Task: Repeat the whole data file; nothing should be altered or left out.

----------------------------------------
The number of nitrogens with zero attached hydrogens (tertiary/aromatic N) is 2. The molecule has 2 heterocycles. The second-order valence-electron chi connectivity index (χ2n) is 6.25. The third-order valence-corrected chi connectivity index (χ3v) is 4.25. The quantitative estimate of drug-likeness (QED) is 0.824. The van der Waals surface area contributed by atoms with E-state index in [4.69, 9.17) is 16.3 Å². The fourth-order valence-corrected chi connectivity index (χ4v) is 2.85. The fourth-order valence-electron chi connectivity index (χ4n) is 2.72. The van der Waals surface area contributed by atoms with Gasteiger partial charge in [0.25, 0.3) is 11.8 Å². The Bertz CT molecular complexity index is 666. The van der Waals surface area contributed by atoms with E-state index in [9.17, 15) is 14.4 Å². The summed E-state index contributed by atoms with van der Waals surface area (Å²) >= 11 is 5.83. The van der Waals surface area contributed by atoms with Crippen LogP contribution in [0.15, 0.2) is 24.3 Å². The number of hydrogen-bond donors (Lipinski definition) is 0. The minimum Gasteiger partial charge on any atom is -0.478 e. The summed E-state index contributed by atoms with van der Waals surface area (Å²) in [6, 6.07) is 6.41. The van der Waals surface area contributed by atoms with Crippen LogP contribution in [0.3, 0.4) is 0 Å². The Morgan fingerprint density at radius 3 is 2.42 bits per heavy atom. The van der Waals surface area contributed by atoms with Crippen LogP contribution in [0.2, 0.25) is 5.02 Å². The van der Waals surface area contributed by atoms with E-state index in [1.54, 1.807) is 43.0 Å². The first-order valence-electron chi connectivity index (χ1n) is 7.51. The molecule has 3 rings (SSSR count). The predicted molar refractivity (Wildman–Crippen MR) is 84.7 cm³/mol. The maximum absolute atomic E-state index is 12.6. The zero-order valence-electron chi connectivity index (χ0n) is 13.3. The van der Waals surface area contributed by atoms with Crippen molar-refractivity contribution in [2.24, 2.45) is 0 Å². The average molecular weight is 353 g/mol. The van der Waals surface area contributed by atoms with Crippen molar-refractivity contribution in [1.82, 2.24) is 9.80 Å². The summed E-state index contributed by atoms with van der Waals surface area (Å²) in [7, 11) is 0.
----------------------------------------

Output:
The number of nitrogens with zero attached hydrogens (tertiary/aromatic N) is 2. The molecule has 2 heterocycles. The second-order valence-electron chi connectivity index (χ2n) is 6.25. The third-order valence-corrected chi connectivity index (χ3v) is 4.25. The quantitative estimate of drug-likeness (QED) is 0.824. The van der Waals surface area contributed by atoms with E-state index in [4.69, 9.17) is 16.3 Å². The fourth-order valence-corrected chi connectivity index (χ4v) is 2.85. The fourth-order valence-electron chi connectivity index (χ4n) is 2.72. The van der Waals surface area contributed by atoms with Gasteiger partial charge in [0.25, 0.3) is 11.8 Å². The Bertz CT molecular complexity index is 666. The van der Waals surface area contributed by atoms with E-state index in [9.17, 15) is 14.4 Å². The summed E-state index contributed by atoms with van der Waals surface area (Å²) >= 11 is 5.83. The van der Waals surface area contributed by atoms with Crippen LogP contribution in [0.15, 0.2) is 24.3 Å². The number of hydrogen-bond donors (Lipinski definition) is 0. The minimum Gasteiger partial charge on any atom is -0.478 e. The summed E-state index contributed by atoms with van der Waals surface area (Å²) in [6, 6.07) is 6.41. The van der Waals surface area contributed by atoms with Crippen LogP contribution in [0.3, 0.4) is 0 Å². The Morgan fingerprint density at radius 3 is 2.42 bits per heavy atom. The van der Waals surface area contributed by atoms with Crippen LogP contribution in [0.2, 0.25) is 5.02 Å². The van der Waals surface area contributed by atoms with E-state index in [1.54, 1.807) is 43.0 Å². The first-order valence-electron chi connectivity index (χ1n) is 7.51. The molecule has 3 rings (SSSR count). The predicted molar refractivity (Wildman–Crippen MR) is 84.7 cm³/mol. The maximum absolute atomic E-state index is 12.6. The zero-order valence-electron chi connectivity index (χ0n) is 13.3. The van der Waals surface area contributed by atoms with Crippen molar-refractivity contribution in [2.24, 2.45) is 0 Å². The average molecular weight is 353 g/mol. The van der Waals surface area contributed by atoms with Crippen molar-refractivity contribution in [1.82, 2.24) is 9.80 Å². The summed E-state index contributed by atoms with van der Waals surface area (Å²) in [7, 11) is 0.